But this was what I found most interesting in Josh’s article:

 Since Duns unmasked Ellory, he has been bombarded with requests to investigate other suspicious accounts; he began looking into one of them, a famous author, and gave up. “There were thousands of reviews. You’d need an algorithm to sort through them.”

Such an algorithm is in the works. Last year Cornell researchers developed a program to detect suspicious hotel reviews on TripAdvisor. The researchers commissioned hundreds of fake hotel reviews using Amazon’s crowdsourcing site, Mechanical Turk, and isolated linguistic differences between genuine reviews and fake ones. They found that among other giveaways, fake reviews use the first-person frequently and pile on effusive adjectives and superlatives.

I would suggest reading Josh’s article in full. The most important thing I took from it wasn’t about whether or not sockpuppets and fake identities are good or bad, or whether or not freedom of speech comes into play. I’m not tying to sound “holier than thou” in this post and I’m not passing judgment on anyone. I’m just curious about one thing: if there is a problem/issue with online reviews, and if there is as much corruption as some claim there is, it sounds to me like there are going to be ways to reveal the fakes in the future and that’s not a chance I’d be willing to take with my name. So if you have done anything like this, you might want to think about the risk you’re taking and clean up your act a little. You just might wind up turning hot pink someday thanks to the same technology that gave the ability to use fake identities and sockpuppets in the first place.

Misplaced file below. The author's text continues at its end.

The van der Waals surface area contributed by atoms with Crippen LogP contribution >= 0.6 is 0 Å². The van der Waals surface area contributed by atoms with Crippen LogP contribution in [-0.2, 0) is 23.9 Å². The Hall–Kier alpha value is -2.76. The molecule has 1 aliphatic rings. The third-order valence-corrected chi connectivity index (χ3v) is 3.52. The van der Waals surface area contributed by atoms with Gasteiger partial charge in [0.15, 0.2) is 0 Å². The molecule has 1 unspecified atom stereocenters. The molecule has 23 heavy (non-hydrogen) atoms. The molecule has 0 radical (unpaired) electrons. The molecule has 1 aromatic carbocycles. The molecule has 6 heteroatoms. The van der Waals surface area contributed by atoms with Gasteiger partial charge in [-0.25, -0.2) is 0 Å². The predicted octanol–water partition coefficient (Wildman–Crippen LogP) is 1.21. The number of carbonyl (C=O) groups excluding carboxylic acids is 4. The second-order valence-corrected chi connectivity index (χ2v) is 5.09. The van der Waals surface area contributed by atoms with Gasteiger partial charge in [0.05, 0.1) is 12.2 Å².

More Detail About Sockpuppets and How Broad a Topic It Is

There have been many things written and discussed about sockpuppets and reviews in the past few months. Most of the time I’m left slightly confused because I’m honestly not sure where some of these things are going. I’ve seen bloggers quote the bible, I’ve seen people comment out of sheer frustration, I’ve seen a handful of bloggers literally go batshit crazy berserk, and I’ve seen most go completely blank on the topic altogether.

But most of all I’ve seen confusion. I just finished reading an article that is totally unrelated to this topic, but in the article the author presented an argument and tried to back it up by saying that “psychologists agree…” And I was left wondering who these so-called psychologists actually are and how many would disagree. Psychology is one of those professions where not everyone agrees, and I think if you’re trying to back up an argument you should have the decency to inform your readers with reliable sources instead of broad statements that amount to nothing more than pure bullshit. I was left confused by this article, the same way I’ve been left confused by so many of the articles and blog posts written about sockpuppets and reviews.

And I don’t think I’m the only one who is confused. So I decided to look for links that discuss the sockpuppet issue in different ways that are not exclusive to publishing and book reviews. It’s important to state that Internet fraud is not just a publishing issue. It’s something everyone either has faced or will be facing sometime in the future.

This link is interesting. It’s from The Consumerist and it gets into fake reviews in general and how scientific methods are now being used to sniff out fakes. I highly recommend reading it in full to grasp the magnitude of the issue.

Researchers from the State University of New York, Stony Brook are using statistical methods to detect if a company has been posting bogus reviews online, says Technology Review. The method can’t root out individual fraudulent reviews, but it can see where fake reviews are distorting the statistical distribution of say, a hotel’s scores. Basically, the method can tell you when something’s fishy.

This article talks about the judge in Oracle and Google’s Java lawsuit and Google’s alleged sockpuppets.

The statement came nearly a month after judge Alsup surprised observers by ordering Google and Oracle to name paid commentators. The judge never spelled out exactly why he’d issued the unusual order, but it looks like he was trying to flush out the financial connections of any of the commentators who had a material effect on the trial.